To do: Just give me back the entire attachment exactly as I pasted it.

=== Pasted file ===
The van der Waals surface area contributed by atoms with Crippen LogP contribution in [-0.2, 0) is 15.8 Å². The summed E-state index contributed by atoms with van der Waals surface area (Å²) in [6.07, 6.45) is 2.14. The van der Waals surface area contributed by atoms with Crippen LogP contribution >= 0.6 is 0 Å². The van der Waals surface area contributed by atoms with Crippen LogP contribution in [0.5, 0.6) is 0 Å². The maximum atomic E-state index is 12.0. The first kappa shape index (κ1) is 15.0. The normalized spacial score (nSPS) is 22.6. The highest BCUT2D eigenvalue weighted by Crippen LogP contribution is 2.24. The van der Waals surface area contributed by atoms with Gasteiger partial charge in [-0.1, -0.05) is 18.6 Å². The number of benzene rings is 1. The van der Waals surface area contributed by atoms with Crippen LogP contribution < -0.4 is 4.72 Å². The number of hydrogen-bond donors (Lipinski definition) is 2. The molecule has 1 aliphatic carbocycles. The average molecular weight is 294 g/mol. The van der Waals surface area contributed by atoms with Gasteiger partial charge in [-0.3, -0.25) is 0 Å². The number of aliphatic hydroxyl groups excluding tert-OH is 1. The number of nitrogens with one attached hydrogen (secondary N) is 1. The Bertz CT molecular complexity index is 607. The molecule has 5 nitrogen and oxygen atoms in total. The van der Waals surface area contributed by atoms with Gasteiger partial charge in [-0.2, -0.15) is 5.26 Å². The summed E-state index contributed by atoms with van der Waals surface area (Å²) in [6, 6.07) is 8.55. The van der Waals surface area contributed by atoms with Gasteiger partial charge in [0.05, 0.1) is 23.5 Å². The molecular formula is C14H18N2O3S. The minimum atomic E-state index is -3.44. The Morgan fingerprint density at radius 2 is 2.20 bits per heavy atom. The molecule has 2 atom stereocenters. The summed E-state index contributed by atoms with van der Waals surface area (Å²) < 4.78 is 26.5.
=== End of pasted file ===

The van der Waals surface area contributed by atoms with Crippen LogP contribution in [-0.2, 0) is 15.8 Å². The summed E-state index contributed by atoms with van der Waals surface area (Å²) in [6.07, 6.45) is 2.14. The van der Waals surface area contributed by atoms with Crippen LogP contribution >= 0.6 is 0 Å². The van der Waals surface area contributed by atoms with Crippen LogP contribution in [0.5, 0.6) is 0 Å². The maximum atomic E-state index is 12.0. The first kappa shape index (κ1) is 15.0. The normalized spacial score (nSPS) is 22.6. The highest BCUT2D eigenvalue weighted by Crippen LogP contribution is 2.24. The van der Waals surface area contributed by atoms with Gasteiger partial charge in [-0.1, -0.05) is 18.6 Å². The number of benzene rings is 1. The van der Waals surface area contributed by atoms with Crippen LogP contribution < -0.4 is 4.72 Å². The number of hydrogen-bond donors (Lipinski definition) is 2. The molecule has 1 aliphatic carbocycles. The average molecular weight is 294 g/mol. The van der Waals surface area contributed by atoms with Gasteiger partial charge in [-0.3, -0.25) is 0 Å². The number of aliphatic hydroxyl groups excluding tert-OH is 1. The number of nitrogens with one attached hydrogen (secondary N) is 1. The Bertz CT molecular complexity index is 607. The molecule has 5 nitrogen and oxygen atoms in total. The van der Waals surface area contributed by atoms with Gasteiger partial charge in [-0.2, -0.15) is 5.26 Å². The summed E-state index contributed by atoms with van der Waals surface area (Å²) in [6, 6.07) is 8.55. The van der Waals surface area contributed by atoms with Gasteiger partial charge in [0.05, 0.1) is 23.5 Å². The molecular formula is C14H18N2O3S. The minimum atomic E-state index is -3.44. The Morgan fingerprint density at radius 2 is 2.20 bits per heavy atom. The molecule has 2 atom stereocenters. The summed E-state index contributed by atoms with van der Waals surface area (Å²) < 4.78 is 26.5.